Ginkgo protects against altitude sickness
In this study of mountain climbers on a Himalayan expedition,
extract of Ginkgo biloba L. (Ginkgoaceae) was significantly
more effective than placebo in preventing acute altitude sickness
and cold-related vascular problems [Roncin et al., 1996].
At elevations higher than 9,000 feet (3,000 meters), most people
experience some degree of altitude sickness, which can cause symptoms
such as headache, dizziness, shortness of breath, nausea and vomiting.
In addition to oxygen deprivation, people at high altitudes may
be also subjected to extreme cold. Cold-related microcirculation
disturbances can lead to numbness, tingling, aching and/or swelling
of the extremities, with a resulting loss of manual dexterity.
The controlled study involved 44 healthy climbers, all men,
who had experienced altitude sickness on previous expeditions.
The subjects were randomized into two equal groups. One group
received two tablets of standardized ginkgo extract twice a day,
a total daily dose of 160 mg, and the other took placebo. Over
a period of eight days, the climbers ascended gradually to a base
camp with an elevation of about 14,700 feet (4,900 meters), from
which they made subsequent ascents to higher altitudes. Symptoms
were recorded daily with a 67-item scale called the Environmental
Symptoms Questionnaire. Separate analyses were performed of a
number of different factors, including cerebral and respiratory
altitude sickness symptoms.
According to assessment of cerebral symptoms, none of the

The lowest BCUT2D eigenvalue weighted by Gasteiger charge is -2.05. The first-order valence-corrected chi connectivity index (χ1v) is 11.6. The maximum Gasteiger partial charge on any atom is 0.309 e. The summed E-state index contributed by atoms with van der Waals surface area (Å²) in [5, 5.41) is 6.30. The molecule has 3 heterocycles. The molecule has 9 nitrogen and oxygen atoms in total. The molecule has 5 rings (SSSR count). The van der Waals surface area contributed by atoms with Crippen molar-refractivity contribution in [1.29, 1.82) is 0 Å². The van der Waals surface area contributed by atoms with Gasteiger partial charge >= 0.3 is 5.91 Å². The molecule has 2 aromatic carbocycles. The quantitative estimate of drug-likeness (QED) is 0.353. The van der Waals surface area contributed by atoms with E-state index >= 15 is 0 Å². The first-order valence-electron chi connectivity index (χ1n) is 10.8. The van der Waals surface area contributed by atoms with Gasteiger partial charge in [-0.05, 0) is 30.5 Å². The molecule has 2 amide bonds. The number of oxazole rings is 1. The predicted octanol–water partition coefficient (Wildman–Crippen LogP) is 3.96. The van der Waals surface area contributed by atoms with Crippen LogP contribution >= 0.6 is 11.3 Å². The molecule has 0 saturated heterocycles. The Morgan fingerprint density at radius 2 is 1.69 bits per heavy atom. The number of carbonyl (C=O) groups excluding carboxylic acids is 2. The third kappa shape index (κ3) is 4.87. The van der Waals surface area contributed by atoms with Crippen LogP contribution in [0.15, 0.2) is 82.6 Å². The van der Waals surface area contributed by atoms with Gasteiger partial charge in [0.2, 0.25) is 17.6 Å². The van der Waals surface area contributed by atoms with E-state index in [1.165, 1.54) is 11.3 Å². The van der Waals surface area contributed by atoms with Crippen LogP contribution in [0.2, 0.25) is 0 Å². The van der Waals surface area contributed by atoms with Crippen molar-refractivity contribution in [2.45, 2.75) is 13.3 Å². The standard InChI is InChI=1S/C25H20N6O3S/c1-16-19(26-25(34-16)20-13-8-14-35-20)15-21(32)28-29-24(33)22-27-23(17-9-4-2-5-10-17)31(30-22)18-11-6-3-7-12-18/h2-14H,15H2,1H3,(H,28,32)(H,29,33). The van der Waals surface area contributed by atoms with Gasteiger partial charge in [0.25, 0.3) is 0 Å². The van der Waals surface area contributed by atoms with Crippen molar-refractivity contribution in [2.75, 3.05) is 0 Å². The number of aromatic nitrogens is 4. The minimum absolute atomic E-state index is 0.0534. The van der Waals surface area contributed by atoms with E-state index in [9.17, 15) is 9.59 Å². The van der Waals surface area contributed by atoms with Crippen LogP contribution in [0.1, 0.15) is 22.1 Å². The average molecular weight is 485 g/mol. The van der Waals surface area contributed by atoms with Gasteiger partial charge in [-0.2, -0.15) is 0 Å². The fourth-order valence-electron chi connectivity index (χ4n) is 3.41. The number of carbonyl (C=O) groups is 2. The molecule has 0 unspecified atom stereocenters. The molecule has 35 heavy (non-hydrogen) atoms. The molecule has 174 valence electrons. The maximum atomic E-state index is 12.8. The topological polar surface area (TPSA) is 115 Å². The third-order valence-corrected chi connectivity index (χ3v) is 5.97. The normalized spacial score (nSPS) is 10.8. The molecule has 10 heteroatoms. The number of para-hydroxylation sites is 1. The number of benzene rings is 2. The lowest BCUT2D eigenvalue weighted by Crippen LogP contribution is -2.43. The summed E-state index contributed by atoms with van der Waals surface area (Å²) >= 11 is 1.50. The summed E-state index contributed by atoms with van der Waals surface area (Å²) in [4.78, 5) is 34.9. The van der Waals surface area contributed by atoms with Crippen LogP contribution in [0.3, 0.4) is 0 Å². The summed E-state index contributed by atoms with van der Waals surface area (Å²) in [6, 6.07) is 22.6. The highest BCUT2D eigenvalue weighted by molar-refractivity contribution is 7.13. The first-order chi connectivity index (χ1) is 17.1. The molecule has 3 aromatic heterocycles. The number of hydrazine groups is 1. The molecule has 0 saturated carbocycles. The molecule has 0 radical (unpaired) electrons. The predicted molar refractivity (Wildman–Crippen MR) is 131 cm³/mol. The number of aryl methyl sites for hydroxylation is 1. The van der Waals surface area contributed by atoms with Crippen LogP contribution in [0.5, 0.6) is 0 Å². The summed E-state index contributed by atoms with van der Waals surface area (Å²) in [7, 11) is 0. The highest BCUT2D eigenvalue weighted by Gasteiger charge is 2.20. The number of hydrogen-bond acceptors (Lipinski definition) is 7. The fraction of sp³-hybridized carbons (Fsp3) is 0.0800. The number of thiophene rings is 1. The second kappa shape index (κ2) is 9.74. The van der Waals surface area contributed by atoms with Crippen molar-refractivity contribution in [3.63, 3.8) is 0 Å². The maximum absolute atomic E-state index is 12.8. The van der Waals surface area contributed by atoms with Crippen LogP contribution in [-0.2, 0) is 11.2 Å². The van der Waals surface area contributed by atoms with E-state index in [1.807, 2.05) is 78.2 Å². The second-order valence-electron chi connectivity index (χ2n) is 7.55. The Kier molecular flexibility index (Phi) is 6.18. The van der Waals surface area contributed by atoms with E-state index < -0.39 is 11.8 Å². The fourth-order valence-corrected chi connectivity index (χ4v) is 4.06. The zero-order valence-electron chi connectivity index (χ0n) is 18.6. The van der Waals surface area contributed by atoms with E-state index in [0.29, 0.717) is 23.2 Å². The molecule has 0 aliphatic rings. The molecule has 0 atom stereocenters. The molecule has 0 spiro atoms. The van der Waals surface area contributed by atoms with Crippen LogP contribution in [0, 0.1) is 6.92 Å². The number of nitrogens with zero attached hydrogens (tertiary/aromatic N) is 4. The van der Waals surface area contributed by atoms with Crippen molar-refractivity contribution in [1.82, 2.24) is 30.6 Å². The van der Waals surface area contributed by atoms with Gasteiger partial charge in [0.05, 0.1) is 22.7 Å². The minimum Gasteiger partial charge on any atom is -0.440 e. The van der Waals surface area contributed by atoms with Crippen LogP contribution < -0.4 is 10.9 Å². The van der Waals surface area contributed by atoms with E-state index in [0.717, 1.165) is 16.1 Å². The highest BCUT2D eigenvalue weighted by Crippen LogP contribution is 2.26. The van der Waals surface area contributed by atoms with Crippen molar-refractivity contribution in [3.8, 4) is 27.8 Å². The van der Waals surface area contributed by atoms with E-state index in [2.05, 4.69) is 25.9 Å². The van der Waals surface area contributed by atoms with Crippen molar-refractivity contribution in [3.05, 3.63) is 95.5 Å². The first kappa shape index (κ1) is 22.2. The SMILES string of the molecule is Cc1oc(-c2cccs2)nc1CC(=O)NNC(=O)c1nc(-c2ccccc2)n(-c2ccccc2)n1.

climbers who took ginkgo experienced acute mountain sickness,
compared to 41 percent of those taking placebo. According to assessment
of respiratory symptoms, 14 percent of climbers in the ginkgo
group had altitude sickness, compared to 82 percent in the placebo
group. These differences were highly significant. Ginkgo was also
significantly more effective than placebo in preventing cold-related
vascular problems, based on evaluation of functional disabilities
and results of plethysmography testing (a measurement of blood
flow to the extremities). In addition, only 18 percent of ginkgo
subjects reported moderate or severe impairment of diuresis at
high altitude, compared to 77 percent of those in the placebo
Interestingly, while there were no smokers or ex-smokers
in the placebo group, there were two smokers and three ex-smokers
in the ginkgo group, a factor which might have been expected to
have a negative impact on results with ginkgo. The ginkgo preparation
used in the study was EGb 761 (Tanakan®, marketed by Ipsen
of Paris, France) a concentrated extract standardized to 24 percent
ginkgo flavone glycosides and 6 percent terpene lactones.
Evelyn Leigh, HRF
[Roncin JP, Schwartz F, D'Arbigny MD. EGb 761 in control of acute
mountain sickness and vascular reactivity to cold exposure. Aviation,
Space, and Environmental Medicine 1996; 67(5): 445-452.]